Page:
Yet again Britain's hapless Financial Services Authority (FSA) has been found to be asleep at the wheel.
It transpires that way back in 2005, the FSA was warned by Tony Shearer (CEO of Singer & Friedlander Group) not to give the go-ahead for the Icelandic bank Kaupthing's acquisition of Singer & Friedlander.
In Shearer's view the management of Kaupthing were not "fit and proper" to control a British bank.
Mr Shearer will repeat these allegations to the Treasury Select Committee tomorrow, and tell the committee that the FSA rushed through the approval of the change of control.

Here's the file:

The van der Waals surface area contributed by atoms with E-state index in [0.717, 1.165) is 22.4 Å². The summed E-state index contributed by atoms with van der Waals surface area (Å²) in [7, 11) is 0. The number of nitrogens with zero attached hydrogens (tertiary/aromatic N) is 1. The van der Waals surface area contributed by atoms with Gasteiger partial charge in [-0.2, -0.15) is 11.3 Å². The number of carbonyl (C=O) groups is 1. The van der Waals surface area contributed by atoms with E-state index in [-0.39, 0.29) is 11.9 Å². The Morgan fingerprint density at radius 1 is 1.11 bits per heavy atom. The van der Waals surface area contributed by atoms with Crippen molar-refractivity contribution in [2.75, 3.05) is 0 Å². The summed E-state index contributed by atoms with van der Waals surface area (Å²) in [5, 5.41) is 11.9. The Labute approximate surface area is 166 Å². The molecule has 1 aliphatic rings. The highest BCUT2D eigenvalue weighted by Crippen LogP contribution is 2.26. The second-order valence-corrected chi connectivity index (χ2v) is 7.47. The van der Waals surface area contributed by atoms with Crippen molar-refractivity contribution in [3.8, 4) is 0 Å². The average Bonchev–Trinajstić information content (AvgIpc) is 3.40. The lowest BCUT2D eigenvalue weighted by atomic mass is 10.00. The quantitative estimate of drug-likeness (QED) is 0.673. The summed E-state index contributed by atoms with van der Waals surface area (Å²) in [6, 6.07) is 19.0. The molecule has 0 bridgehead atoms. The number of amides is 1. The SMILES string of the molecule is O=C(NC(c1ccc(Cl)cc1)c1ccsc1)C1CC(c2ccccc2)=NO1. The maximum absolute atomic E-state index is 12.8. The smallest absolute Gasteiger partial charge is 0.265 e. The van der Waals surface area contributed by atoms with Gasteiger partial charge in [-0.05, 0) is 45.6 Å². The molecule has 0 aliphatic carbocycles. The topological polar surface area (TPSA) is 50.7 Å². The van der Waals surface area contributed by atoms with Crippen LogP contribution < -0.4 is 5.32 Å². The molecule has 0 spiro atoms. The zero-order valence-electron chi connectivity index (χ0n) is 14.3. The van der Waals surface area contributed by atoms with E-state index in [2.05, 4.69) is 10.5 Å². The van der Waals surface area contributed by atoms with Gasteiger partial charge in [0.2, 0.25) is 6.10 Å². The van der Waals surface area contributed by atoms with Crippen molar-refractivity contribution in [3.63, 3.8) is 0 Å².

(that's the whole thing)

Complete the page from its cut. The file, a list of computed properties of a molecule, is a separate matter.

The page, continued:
Kaupthing recently hit the headlines when it was nationalised by the Icelandic Government, after the UK Treasury seized Kaupthing Singer & Friedlander to protect the interests of depositors and taxpayers.
The FSA deny Mr Shearer's version of events. They are quoted in The Times:
"In such circumstances the FSA always conducts checks and only approves the change [of control] if we are satisfied our requirements will be met. In this instance, we do not believe the statement made to the Treasury Select Committee represents an accurate summary of the events."
The trouble is this is but one of a long list of instances whereby the FSA has been found to be asleep at the wheel (eg Northern Rock, endowment compensation, PPI, bank charges etc)